The title was a fair warning, I must say. However, Durjoy Datta is one of the most popular writers in India today, and I decided to read on. It was a bad decision indeed. A difficult-to-digest, strange, love-hate story between an angry young man (who, of course, has a legitimate reason to be angry) and a girl with a skin disease, that doesn’t make any sense at all. This extreme love-hate thing doesn’t work for me. How can you be so hateful one minute that you ruin reputations and careers and realize you are in love the next? Even though Bollywood has done its best to tell us it’s possible, I still can’t buy it. Any saving grace? Two actually. I liked Sanchit’s (our hero’s friend) dialogs that have a touch of humor. And the moment in the book when the heroine meets Raghuvir (the requisite third angle to the story) and for the first time starts to feel good about herself.
Don’t even think about it.
Distant Dreams is a pre civil-war story, set in the times of Andrew Jackson’s presidency. The story is about Carolina, a fifteen-year-old girl with an unladylike interest in railroads and her unrequited love for James, her sister’s betrothed, who shares the same passion. Despite the veneer of a novel about a woman’s ambitions in an era when such a thing was shunned, the novel is really about the romance between James and Carolina that follows the beaten path of romantic novels. Misunderstandings, over reactions, vile business man dad with a sinister agenda, a cunning, scheming sister who wants her way always. A dreadful read indeed.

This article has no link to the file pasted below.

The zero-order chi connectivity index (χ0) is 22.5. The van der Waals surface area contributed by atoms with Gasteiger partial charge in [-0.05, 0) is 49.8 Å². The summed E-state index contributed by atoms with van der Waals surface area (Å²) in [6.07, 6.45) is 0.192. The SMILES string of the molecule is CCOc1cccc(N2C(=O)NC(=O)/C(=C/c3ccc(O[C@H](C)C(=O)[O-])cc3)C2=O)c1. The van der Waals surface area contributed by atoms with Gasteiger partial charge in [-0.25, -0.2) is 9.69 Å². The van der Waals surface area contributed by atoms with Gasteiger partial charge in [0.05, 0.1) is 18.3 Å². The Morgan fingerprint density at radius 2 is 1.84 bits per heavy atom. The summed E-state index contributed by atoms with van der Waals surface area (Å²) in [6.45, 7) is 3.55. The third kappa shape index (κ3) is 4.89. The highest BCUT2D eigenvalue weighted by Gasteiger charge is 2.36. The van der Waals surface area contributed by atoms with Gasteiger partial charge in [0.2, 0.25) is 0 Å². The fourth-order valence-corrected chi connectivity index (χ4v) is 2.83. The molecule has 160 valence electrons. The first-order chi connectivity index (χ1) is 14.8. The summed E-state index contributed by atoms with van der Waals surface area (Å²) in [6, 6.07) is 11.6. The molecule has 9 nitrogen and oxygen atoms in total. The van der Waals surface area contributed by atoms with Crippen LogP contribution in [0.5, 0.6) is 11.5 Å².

Leave it alone.
A mildly funny book, with a few laugh out loud moments, Bossypants takes us on Tina’s journey from amateur Improv artist to Saturday Night Live to 30 Rock. She is a talented writer indeed. But not sure if it deserved to sell as much as it has.
Read only if you are a fan.